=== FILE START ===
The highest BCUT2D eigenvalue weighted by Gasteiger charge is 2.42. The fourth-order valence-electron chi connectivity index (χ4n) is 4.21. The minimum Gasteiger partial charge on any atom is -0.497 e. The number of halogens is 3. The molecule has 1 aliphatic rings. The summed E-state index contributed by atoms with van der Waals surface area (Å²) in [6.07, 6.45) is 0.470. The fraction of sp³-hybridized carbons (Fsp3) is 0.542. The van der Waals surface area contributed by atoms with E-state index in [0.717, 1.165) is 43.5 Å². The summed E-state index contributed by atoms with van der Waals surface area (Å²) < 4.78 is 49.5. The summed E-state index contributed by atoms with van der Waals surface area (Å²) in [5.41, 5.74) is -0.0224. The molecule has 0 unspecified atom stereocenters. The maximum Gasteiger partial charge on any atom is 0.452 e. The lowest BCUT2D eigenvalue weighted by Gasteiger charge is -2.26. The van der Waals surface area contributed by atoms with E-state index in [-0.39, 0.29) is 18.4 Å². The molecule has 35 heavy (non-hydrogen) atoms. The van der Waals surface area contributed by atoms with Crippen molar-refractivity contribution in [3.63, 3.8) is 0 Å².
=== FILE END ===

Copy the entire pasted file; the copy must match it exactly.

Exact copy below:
The highest BCUT2D eigenvalue weighted by Gasteiger charge is 2.42. The fourth-order valence-electron chi connectivity index (χ4n) is 4.21. The minimum Gasteiger partial charge on any atom is -0.497 e. The number of halogens is 3. The molecule has 1 aliphatic rings. The summed E-state index contributed by atoms with van der Waals surface area (Å²) in [6.07, 6.45) is 0.470. The fraction of sp³-hybridized carbons (Fsp3) is 0.542. The van der Waals surface area contributed by atoms with E-state index in [0.717, 1.165) is 43.5 Å². The summed E-state index contributed by atoms with van der Waals surface area (Å²) < 4.78 is 49.5. The summed E-state index contributed by atoms with van der Waals surface area (Å²) in [5.41, 5.74) is -0.0224. The molecule has 0 unspecified atom stereocenters. The maximum Gasteiger partial charge on any atom is 0.452 e. The lowest BCUT2D eigenvalue weighted by Gasteiger charge is -2.26. The van der Waals surface area contributed by atoms with E-state index in [-0.39, 0.29) is 18.4 Å². The molecule has 35 heavy (non-hydrogen) atoms. The van der Waals surface area contributed by atoms with Crippen molar-refractivity contribution in [3.63, 3.8) is 0 Å².